GET BREAKING NEWS IN YOUR BROWSER. CLICK HERE TO TURN ON NOTIFICATIONS.

X

PUBLISHED: | UPDATED:

STATE CAPITOL BRIEFS

STATE HOUSE NEWS SERVICE

GALVIN POSTS SCHOOLCHILD VACCINATION INFO

As parents across the state prepare to send their children back to school, Secretary of State William Galvin this week added information about recommended immunizations for children to his website. “Parents are beset with the contradictory arguments over vaccinations as children are heading back to school,” Galvin said in a statement. “This information will tell them when recommended immunizations should be given at ages ranging from birth to 18 years, and what those immunizations prevent.” Galvin noted a decline in vaccination rates elsewhere in the country “has led to outbreaks of measles, mumps, pertussis (whooping cough) and type B influenza.” The secretary of state also pointed to the fact that Massachusetts, despite having a pre-school vaccination rate higher than the 90 percent target, was one of 16 states to report between one and four cases of measles in the first five months of this year, according to the Center for Immunization and Respiratory Diseases. The immunization information is available on the secretary of state’s homepage and on the Citizen Information Service website. In Massachusetts, children can be exempt from school vaccination requirements if vaccines would endanger their health, with a doctor’s opinion and the Department of Public Health acting as arbiter in disputes. The law also allows parents to circumvent the vaccine requirement by stating the vaccination conflicts with their religious beliefs. From the 1984-1985 school year to the school year that ended in 2014, the total number of exemptions ballooned more than eight times, from 120 to 1,161, according to the Department of Public Health. – Colin A. Young/SHNS

BOSTON ALCOHOL TAX BILL MARKED FOR SEPT. 24 HEARING

The plan by some members of the Boston City Council for an added tax on alcohol to pay for addiction treatment programs has been scheduled for a public hearing. The council plans on Sept. 24 to take testimony on the home rule petition sponsored by Councilors William Linehan and Frank Baker. Their plan seeks to allow the City of Boston to impose a local sales tax of 1 percent to 2 percent on alcohol sales at package and liquor stores and a local sales tax of 1 percent to 2 percent on the sale of alcoholic beverages for consumption “on the premises.” In their petition, the councilors state “the neighborhoods in the City of Boston are experiencing the adverse effects of substance abuse and addictions, which lead to an increase in crime.” The Thursday, Sept. 24 hearing before the council’s Committee on Government Operations begins at 11 a.m. at Boston City Hall’s Iannella Chamber. – Michael Norton/SHNS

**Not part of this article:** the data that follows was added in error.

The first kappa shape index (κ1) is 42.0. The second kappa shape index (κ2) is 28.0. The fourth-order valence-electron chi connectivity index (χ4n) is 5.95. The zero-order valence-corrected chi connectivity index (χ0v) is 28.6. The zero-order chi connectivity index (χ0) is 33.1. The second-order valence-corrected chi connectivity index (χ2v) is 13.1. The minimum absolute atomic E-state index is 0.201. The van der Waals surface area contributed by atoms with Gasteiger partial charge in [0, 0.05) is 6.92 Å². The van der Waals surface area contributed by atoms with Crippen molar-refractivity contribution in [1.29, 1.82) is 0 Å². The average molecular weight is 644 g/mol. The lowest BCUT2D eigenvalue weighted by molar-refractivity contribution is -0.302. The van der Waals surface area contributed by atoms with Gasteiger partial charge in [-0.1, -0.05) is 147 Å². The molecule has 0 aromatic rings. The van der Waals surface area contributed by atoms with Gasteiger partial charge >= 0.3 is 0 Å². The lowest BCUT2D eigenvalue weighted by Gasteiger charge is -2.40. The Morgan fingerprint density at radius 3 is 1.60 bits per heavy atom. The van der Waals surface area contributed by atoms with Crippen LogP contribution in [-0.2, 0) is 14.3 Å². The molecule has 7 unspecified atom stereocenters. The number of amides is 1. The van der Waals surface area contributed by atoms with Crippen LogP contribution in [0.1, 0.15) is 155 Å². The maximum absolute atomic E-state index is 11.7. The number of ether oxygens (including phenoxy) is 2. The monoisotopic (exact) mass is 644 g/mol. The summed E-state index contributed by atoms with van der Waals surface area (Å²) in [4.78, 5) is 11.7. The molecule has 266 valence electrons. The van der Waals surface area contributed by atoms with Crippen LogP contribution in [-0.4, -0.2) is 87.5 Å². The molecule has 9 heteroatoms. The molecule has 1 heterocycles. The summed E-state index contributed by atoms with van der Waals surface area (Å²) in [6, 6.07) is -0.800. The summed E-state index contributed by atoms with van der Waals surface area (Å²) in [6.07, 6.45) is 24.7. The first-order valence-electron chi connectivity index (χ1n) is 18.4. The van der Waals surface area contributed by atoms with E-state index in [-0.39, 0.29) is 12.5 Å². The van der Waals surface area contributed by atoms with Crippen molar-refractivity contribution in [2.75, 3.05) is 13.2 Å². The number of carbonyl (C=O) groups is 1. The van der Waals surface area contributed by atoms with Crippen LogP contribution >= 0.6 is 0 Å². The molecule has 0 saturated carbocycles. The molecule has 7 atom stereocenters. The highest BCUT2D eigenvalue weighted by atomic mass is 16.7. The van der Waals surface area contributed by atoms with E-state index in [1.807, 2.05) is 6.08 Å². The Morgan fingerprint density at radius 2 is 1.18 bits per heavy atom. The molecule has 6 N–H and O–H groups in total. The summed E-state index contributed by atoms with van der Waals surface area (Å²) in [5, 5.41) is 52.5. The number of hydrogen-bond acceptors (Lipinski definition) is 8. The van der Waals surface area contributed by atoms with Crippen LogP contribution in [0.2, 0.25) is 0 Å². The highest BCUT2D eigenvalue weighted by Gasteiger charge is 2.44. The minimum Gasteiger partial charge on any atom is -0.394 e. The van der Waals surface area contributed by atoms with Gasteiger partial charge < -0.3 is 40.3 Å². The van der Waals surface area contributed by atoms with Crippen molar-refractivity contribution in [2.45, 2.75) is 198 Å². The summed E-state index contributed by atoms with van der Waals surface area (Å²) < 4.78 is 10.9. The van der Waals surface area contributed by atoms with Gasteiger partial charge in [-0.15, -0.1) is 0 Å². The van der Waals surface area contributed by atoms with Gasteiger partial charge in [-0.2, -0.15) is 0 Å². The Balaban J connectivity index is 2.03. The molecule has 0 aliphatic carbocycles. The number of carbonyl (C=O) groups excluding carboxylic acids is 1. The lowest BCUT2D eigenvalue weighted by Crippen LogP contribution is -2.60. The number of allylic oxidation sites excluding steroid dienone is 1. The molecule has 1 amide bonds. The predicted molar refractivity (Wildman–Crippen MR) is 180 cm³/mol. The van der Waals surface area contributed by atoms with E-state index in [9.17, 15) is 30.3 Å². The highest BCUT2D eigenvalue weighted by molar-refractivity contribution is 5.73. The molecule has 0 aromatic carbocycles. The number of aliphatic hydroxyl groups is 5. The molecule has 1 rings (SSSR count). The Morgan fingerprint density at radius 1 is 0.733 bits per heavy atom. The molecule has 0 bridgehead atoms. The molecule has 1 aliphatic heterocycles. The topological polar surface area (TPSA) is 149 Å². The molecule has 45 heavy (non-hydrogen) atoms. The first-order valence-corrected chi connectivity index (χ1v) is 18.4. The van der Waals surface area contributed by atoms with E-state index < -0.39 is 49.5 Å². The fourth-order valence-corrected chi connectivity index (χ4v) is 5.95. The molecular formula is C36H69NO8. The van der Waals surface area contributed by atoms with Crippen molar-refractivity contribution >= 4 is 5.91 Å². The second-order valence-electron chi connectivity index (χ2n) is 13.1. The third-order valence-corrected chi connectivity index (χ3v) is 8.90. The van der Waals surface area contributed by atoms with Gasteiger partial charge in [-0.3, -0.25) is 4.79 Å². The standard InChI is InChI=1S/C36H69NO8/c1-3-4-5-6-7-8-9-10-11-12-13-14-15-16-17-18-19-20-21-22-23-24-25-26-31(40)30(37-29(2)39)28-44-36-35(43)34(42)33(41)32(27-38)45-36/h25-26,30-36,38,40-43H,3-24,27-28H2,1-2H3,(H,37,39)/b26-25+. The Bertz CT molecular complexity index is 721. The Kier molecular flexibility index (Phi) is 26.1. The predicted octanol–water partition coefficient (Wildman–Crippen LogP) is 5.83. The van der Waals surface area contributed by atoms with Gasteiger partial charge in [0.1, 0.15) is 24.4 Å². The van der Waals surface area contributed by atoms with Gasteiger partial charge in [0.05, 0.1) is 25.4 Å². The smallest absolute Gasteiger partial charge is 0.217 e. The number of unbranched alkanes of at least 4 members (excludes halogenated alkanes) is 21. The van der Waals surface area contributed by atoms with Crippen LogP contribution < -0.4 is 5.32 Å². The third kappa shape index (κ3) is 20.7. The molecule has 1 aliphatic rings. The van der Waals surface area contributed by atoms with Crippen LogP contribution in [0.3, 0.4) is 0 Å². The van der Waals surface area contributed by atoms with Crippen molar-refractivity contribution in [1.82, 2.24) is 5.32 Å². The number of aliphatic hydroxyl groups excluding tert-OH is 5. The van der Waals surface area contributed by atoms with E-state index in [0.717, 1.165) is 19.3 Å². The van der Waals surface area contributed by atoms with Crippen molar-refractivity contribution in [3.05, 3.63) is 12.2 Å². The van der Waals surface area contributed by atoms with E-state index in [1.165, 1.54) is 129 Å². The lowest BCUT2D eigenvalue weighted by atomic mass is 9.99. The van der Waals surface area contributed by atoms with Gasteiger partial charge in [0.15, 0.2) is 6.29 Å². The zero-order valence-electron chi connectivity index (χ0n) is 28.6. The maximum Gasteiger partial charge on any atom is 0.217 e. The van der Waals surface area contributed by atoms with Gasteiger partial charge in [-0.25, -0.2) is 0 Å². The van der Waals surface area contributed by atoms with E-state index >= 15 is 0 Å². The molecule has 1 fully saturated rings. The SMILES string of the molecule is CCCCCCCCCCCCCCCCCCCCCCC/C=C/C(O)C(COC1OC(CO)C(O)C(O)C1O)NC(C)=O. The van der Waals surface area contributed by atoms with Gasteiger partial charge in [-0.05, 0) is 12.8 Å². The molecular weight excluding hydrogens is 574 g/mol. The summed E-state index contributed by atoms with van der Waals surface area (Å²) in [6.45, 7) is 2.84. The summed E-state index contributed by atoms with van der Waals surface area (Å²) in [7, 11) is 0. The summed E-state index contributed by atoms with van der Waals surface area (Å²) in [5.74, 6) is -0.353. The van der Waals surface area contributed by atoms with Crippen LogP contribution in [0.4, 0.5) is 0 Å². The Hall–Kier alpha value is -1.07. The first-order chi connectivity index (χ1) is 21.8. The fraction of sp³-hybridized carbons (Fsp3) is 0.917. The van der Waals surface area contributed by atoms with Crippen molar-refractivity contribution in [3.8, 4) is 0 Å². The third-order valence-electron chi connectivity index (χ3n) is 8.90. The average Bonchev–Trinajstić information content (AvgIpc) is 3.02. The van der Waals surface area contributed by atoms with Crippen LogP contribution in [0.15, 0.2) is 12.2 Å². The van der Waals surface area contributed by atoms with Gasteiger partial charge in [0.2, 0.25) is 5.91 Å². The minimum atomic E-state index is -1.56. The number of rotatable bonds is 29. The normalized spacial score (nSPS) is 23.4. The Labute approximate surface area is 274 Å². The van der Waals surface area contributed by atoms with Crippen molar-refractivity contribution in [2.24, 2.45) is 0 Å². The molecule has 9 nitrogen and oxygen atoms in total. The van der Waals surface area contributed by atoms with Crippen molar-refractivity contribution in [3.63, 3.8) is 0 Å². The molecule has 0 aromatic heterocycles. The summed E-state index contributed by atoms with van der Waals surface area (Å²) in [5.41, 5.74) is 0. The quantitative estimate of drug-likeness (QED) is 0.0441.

CONFERENCE IN WORKS ON DATA FABRICATION

A date has not been set yet and details remain to be worked out, but a local polling group is helping host a conference on data fabrication in 2016. According to the MassINC Polling Group, the conference will be a partnership with the National Opinion Research Center at the University of Chicago and will be funded through a grant from the U.S. Department of Health and Human Services. Data fabrication “occurs when data is faked rather than collected from actual respondents” and preventing it “is a challenge for organizations of all sizes and budgets, and one very much in need of further attention,” according to the MassINC Polling Group. “Recent papers and research have shown the threat of data fabrication remains real, particularly in remote and hard-to-reach areas,” polling group president Steve Koczela said in a statement Tuesday. “Survey data is used by leaders in business and in government. They need to be able to count on the integrity of the data. And survey respondents need to have their voices heard clearly, without the distortion of fabrication.” – Michael Norton/SHNS

IOWA POLL SHOWS CLINTON WITH BIG LEAD, SANDERS WITH SLIGHT EDGE ON TRUST

Hillary Clinton holds a big lead over her rivals among likely Iowa Democratic presidential caucus voters, even though most of those polled say the controversy over her email use as secretary of state will hurt her in next year’s election. Clinton was favored by 54 percent of those polled by Suffolk University, with Vermont Sen. Bernie Sanders at 20 percent, Vice President Joe Biden at 11 percent and former Maryland Gov. Martin O’Malley at 4 percent, according to poll results released Tuesday. Nine percent were undecided. [Read: Poll Results] “There is a fierce loyalty to Hillary Clinton among likely Democratic caucus-goers in Iowa,” David Paleologos, director of the Suffolk University Political Research Center in Boston, said in a statement. “Despite reports suggesting her vulnerability, these Democratic voters say they don’t believe she broke the law. They are sticking by her in large numbers, even though a majority believes the email scandal will hurt her in the general election.” Asked which of the candidates was the most honest and trustworthy, 32 percent of the 500 likely caucus voters polled Aug. 20-24 chose Sanders, 29 percent chose Clinton, and 18 percent said Biden. Clinton led Sanders 58-15 among likely Iowa caucus voters who are women, a result that Paleologos said was evidence that Clinton was “making the gender advantage work to her advantage.” Paleologos said the poll showed Biden with “modest early support” even though he had not decided whether to enter the Democratic primary. – Michael Norton/SHNS